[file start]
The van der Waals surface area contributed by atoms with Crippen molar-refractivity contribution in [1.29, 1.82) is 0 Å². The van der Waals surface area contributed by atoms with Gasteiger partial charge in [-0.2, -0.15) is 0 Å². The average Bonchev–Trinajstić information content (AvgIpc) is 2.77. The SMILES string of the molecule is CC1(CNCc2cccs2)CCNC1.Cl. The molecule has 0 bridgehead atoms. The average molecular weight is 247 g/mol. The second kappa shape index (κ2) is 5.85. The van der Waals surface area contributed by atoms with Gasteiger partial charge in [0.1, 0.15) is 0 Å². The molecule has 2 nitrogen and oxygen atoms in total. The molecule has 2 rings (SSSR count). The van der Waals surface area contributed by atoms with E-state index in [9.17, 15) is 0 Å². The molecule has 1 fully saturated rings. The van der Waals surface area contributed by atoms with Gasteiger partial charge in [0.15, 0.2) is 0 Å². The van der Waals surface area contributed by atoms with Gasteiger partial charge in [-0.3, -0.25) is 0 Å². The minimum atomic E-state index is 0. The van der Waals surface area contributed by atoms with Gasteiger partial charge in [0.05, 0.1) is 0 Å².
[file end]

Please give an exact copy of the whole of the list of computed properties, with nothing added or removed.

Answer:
The van der Waals surface area contributed by atoms with Crippen molar-refractivity contribution in [1.29, 1.82) is 0 Å². The van der Waals surface area contributed by atoms with Gasteiger partial charge in [-0.2, -0.15) is 0 Å². The average Bonchev–Trinajstić information content (AvgIpc) is 2.77. The SMILES string of the molecule is CC1(CNCc2cccs2)CCNC1.Cl. The molecule has 0 bridgehead atoms. The average molecular weight is 247 g/mol. The second kappa shape index (κ2) is 5.85. The van der Waals surface area contributed by atoms with Gasteiger partial charge in [0.1, 0.15) is 0 Å². The molecule has 2 nitrogen and oxygen atoms in total. The molecule has 2 rings (SSSR count). The van der Waals surface area contributed by atoms with E-state index in [9.17, 15) is 0 Å². The molecule has 1 fully saturated rings. The van der Waals surface area contributed by atoms with Gasteiger partial charge in [0.15, 0.2) is 0 Å². The van der Waals surface area contributed by atoms with Gasteiger partial charge in [-0.3, -0.25) is 0 Å². The minimum atomic E-state index is 0. The van der Waals surface area contributed by atoms with Gasteiger partial charge in [0.05, 0.1) is 0 Å².